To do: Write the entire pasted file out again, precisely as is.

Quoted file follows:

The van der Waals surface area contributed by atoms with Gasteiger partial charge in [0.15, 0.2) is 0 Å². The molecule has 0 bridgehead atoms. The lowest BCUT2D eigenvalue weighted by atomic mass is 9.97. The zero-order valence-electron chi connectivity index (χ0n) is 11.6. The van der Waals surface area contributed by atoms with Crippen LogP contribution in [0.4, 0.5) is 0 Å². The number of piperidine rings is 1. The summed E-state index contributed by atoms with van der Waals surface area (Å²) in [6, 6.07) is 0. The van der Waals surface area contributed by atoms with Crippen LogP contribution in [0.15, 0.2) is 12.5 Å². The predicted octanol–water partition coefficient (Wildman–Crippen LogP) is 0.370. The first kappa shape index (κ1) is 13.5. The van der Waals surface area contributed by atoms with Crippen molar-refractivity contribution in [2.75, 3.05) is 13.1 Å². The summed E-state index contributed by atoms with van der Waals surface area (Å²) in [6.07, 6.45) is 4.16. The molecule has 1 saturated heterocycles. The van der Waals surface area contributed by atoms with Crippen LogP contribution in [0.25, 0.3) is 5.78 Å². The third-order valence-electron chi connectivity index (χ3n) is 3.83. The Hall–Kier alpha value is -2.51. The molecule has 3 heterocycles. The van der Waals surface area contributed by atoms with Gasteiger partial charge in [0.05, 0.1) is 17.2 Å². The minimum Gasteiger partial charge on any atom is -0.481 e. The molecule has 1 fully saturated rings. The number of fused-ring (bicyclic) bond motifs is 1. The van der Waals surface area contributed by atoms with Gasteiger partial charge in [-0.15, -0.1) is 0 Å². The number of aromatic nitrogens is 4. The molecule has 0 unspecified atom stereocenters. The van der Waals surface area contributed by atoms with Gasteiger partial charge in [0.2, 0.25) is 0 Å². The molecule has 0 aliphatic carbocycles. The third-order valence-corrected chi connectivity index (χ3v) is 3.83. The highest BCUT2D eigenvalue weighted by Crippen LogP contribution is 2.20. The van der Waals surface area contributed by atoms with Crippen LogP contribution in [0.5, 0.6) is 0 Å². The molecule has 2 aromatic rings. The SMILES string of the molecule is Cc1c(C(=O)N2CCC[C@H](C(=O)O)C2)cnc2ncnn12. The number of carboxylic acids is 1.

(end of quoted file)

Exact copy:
The van der Waals surface area contributed by atoms with Gasteiger partial charge in [0.15, 0.2) is 0 Å². The molecule has 0 bridgehead atoms. The lowest BCUT2D eigenvalue weighted by atomic mass is 9.97. The zero-order valence-electron chi connectivity index (χ0n) is 11.6. The van der Waals surface area contributed by atoms with Crippen LogP contribution in [0.4, 0.5) is 0 Å². The number of piperidine rings is 1. The summed E-state index contributed by atoms with van der Waals surface area (Å²) in [6, 6.07) is 0. The van der Waals surface area contributed by atoms with Crippen LogP contribution in [0.15, 0.2) is 12.5 Å². The predicted octanol–water partition coefficient (Wildman–Crippen LogP) is 0.370. The first kappa shape index (κ1) is 13.5. The van der Waals surface area contributed by atoms with Crippen molar-refractivity contribution in [2.75, 3.05) is 13.1 Å². The summed E-state index contributed by atoms with van der Waals surface area (Å²) in [6.07, 6.45) is 4.16. The molecule has 1 saturated heterocycles. The van der Waals surface area contributed by atoms with Crippen LogP contribution in [0.25, 0.3) is 5.78 Å². The third-order valence-electron chi connectivity index (χ3n) is 3.83. The Hall–Kier alpha value is -2.51. The molecule has 3 heterocycles. The van der Waals surface area contributed by atoms with Gasteiger partial charge in [0.05, 0.1) is 17.2 Å². The minimum Gasteiger partial charge on any atom is -0.481 e. The molecule has 1 fully saturated rings. The number of fused-ring (bicyclic) bond motifs is 1. The van der Waals surface area contributed by atoms with Gasteiger partial charge in [-0.15, -0.1) is 0 Å². The number of aromatic nitrogens is 4. The molecule has 0 unspecified atom stereocenters. The van der Waals surface area contributed by atoms with Gasteiger partial charge in [0.2, 0.25) is 0 Å². The molecule has 0 aliphatic carbocycles. The third-order valence-corrected chi connectivity index (χ3v) is 3.83. The highest BCUT2D eigenvalue weighted by Crippen LogP contribution is 2.20. The van der Waals surface area contributed by atoms with Crippen LogP contribution in [0.5, 0.6) is 0 Å². The molecule has 2 aromatic rings. The SMILES string of the molecule is Cc1c(C(=O)N2CCC[C@H](C(=O)O)C2)cnc2ncnn12. The number of carboxylic acids is 1.